“The costumes are retro now, but they weren’t retro then. They were ‘nowtro.'” (A Mighty Wind) (one of my favourite films.)
After a retro cooking challenge was issued by an online food forum I frequent (ooh, alliteration!) I had a think about what I consider to actually be retro food. There is the obvious stuff – cheese fondue (which I have made successfully, and yes, it is delicious) or prawn cocktail, Boef en Croute and black forest gateaux – the sort of thing one reads about in a Jilly Cooper novel. And I concluded that as a child of ’86, I was really too young to be thinking about foods as retro – the closest I can get is being snide about that period in the late nineties/early 2000’s, where if it wasn’t drowned in balsamic vinegar it was covered in sweet chilli sauce, and chicken, cranberry and brie was the height of haute cuisine.
So I decided to let what was in our cupboards decide for me, and ended up with two distinctly different ‘retro’ dishes – one being Ratatouille, a dish densely packed with vegetables and, I understand, a classic of the seventies. The other thing I made – little coffee flavoured cakes, inexplicably named “Crybabies,” came from an Aunt Daisy cookbook that belonged to my great grandmother. Its margins are scrawled with notes and it is a piece of family history – indeed, social history- which I am very happy to own. It’s not what I would necessarily call retro, since the book would have been published in the 30’s or 40’s, but still pleasingly seems to go with the notion of cooking from the past.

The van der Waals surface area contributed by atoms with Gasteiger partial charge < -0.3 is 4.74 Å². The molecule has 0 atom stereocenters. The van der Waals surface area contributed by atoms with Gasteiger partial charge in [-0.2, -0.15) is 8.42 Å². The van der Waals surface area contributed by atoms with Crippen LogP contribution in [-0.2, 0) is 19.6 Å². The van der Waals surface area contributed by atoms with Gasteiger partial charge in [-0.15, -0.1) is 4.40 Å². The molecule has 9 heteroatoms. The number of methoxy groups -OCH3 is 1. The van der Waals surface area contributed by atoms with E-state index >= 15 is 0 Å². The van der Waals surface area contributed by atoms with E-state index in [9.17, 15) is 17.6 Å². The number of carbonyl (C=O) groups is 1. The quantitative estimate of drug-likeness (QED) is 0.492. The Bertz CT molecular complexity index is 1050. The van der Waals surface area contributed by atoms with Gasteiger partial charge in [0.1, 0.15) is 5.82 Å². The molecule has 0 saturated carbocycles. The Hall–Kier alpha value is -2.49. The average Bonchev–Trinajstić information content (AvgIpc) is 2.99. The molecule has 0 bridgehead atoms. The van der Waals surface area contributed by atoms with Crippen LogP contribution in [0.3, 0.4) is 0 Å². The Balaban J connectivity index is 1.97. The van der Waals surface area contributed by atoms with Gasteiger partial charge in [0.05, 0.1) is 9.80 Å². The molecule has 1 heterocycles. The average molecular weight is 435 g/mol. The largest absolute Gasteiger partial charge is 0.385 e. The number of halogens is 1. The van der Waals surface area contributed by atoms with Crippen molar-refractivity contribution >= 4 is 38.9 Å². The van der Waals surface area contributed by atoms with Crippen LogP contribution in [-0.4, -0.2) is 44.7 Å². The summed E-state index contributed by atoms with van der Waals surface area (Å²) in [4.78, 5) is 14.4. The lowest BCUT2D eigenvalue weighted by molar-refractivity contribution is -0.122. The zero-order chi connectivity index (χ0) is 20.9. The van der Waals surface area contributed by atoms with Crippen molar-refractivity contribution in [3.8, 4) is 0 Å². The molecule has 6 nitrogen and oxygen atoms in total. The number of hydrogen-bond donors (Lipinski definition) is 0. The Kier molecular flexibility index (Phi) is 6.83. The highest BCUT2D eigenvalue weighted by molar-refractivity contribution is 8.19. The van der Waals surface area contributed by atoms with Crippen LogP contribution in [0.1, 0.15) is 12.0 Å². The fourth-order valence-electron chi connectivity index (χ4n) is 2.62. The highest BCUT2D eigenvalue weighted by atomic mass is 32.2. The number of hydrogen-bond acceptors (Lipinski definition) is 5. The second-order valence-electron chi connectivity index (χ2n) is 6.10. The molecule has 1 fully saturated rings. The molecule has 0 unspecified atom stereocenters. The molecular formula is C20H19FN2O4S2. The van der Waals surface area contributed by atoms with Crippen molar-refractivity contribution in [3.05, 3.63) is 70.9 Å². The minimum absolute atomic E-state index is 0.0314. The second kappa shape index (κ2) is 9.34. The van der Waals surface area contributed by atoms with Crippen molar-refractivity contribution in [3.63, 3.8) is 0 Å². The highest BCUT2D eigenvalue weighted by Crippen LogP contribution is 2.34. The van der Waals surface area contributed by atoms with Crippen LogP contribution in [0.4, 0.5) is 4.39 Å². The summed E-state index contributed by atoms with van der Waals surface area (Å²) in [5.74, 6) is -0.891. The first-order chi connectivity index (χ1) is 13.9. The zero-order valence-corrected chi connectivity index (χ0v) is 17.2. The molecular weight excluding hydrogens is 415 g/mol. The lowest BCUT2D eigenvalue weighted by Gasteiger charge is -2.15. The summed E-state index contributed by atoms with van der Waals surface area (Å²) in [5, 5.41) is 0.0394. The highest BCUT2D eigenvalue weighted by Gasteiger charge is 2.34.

Above: Ratatouille! The recipe I found in Nigella’s seminal text, How To Eat. It is so easy to make and is, if one entertains friends this way inclined, both vegetarian and gluten free. I had bought most of the ingredients at the vege market, and the only thing I didn’t put in the eggplant-courguette-tomato mix was capsicum because they are really expensive at the moment. It turned out absolutely delicious, by the way, and was a breeze to make in the non-stick pan I got for a 21st birthday present from family friends. (More alliteration, brought to you by the letter F)
Above: The Crybabies (sounds like a bad, coat-tail riding sixties girl group, speaking of retro…) These little cakes were so delicious and easy to make, that I’m going to list the recipe. I halved the original, by the way, but if you have the patience and a ton of golden syrup- be my guest.
Mix together the following: 1/2 cup hot, very strong coffee, 125 g soft butter, 1/2 cup sugar, 1/2 cup golden syrup (or, 6 tablespoons if this helps) 1 t each ground ginger and nutmeg. Stir in enough plain flour till it has a thick, cake batter dropping consistency. Pour 1/2 a teaspoon vinegar over one teaspoon baking soda, let it foam up and stir thoroughly into the batter. Drop spoonfuls onto a baking tray and bake at 180 for 20-25 minutes.
These are so good – spicy and doughy and treacly and perfect for dipping into a hot drink, or, as we ate them, to accompany a good movie. In our case, the amazing animated film Spirited Away, which we watched last night.
So; that was my retro project. I have a small problem now – I am going to be cooking lots of presents for Christmas – if this makes sense – but I can’t blog about it because a large proportion of my readers (ie my family) are to be the recipients for said food-gifts and I don’t want to ruin the surprise. So, although I have a lot of exciting stuff planned for the rest of the fast-speeding away time before Christmas, you probably won’t hear about it!